There was joy in the return from my travels, but sadness too when I heard that Frank Jones had passed away on 9th of May, aged 92 years. His funeral held at St Brigid’s Mordialloc on 18th May 2017.
As a longtime member of Mordialloc Writers’ Group, Frank’s poetry and stories have graced eight of our nine anthologies. Another broken link with the group I founded in 1995 and although I am no longer active at Mordialloc workshops, I’m sure there are many Mordi writers who grieve Frank’s passing.
Frank celebrated his 90th birthday at our regular Readings By The Bay and was the oldest writer in our last anthology, Kingston My City, contributing a marvellous reflective essay on his 65-year relationship with Mordialloc and the City of Kingston.
A natural born writer, Frank loved poetry – especially ‘bush’ and rhyming poetry – ‘the old -fashioned kind’, he said to me when he first joined the group. He wrote from the heart, a kind compassionate heart.
I’ve never forgotten when he and his wife Joan turned up at the inaugural Readings By The Bay. Frank stood up and recited from memory, a poem he had written to Joan on their wedding day 50 years before! A romantic at heart too.
When Joan was diagnosed with breast cancer Frank suffered deeply and was shattered when she died. He, of course, used writing to share their story. Another poem showing his love for Joan as she struggled with treatment.
I lost my partner, John in 2003, and also had a breast cancer diagnosis in 2010. These shared sorrows added a depth to my relationship with Frank I didn’t have with other writers in the group.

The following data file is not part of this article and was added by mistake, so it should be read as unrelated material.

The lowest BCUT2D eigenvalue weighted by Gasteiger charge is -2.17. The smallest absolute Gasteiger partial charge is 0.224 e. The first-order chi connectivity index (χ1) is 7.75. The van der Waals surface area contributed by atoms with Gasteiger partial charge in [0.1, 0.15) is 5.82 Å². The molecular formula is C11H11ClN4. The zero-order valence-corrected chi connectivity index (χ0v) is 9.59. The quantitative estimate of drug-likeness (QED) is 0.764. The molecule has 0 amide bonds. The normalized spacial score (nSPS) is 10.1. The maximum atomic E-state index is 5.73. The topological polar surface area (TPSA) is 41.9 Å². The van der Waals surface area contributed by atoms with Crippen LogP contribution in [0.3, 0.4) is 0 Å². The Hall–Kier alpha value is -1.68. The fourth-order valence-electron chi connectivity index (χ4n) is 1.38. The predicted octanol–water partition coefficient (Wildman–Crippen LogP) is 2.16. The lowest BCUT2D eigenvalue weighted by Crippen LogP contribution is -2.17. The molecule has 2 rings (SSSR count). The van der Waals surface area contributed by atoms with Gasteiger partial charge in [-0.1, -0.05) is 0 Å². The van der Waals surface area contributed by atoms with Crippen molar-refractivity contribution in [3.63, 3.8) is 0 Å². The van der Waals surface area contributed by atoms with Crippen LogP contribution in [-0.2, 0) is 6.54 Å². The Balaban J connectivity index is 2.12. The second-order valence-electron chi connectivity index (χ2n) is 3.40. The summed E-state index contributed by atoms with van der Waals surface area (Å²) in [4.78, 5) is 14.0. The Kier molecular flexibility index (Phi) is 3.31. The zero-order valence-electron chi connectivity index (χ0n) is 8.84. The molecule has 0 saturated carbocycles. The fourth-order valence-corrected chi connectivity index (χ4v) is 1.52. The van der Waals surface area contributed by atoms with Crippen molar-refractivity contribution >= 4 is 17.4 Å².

Frank and I lived a street apart and sometimes bumped into each other when he walked to U3A, or latterly to his acupuncturist in McDonald Street. He’d often ring me and ask for help editing or to give an opinion on a writing idea, or to share the joy of publication.
My daughters knew who was calling before Frank offered his name – he had a distinctive Aussie twang and spoke at the level you’d expect from someone going deaf.
‘Mairi, is that you? It’s Frank Jones,’ he boomed.
When Frank had bouts of illness that kept him from workshops or readings, I still included him in any anthology project because he always produced a memorable poem or story.
He was a writer who understood deadlines, listened to and appreciated any feedback. Also that rarity – Frank accepted the editor’s suggestions and decisions. A boon for those who helped edit the anthologies.
Frank referred to me as his ‘writing teacher’ although he never attended any of my classes!
Frank used his life experiences to produce interesting and contemporary pieces: –
- growing up in the country (Kyneton area),
- serving in WW2 in the RAAF
- working in the building trade (a brickie)
- and newsagency business,
- his love of family,
- his British heritage
- love of swimming – he was in the icebreaker club
- love of golf,
- his love of dogs, especially a particular pet
- his determination to continue to learn the craft of writing – he wrote stories, poems and a play
- his commitment to his Christian Faith and volunteer work for St Vinnie’s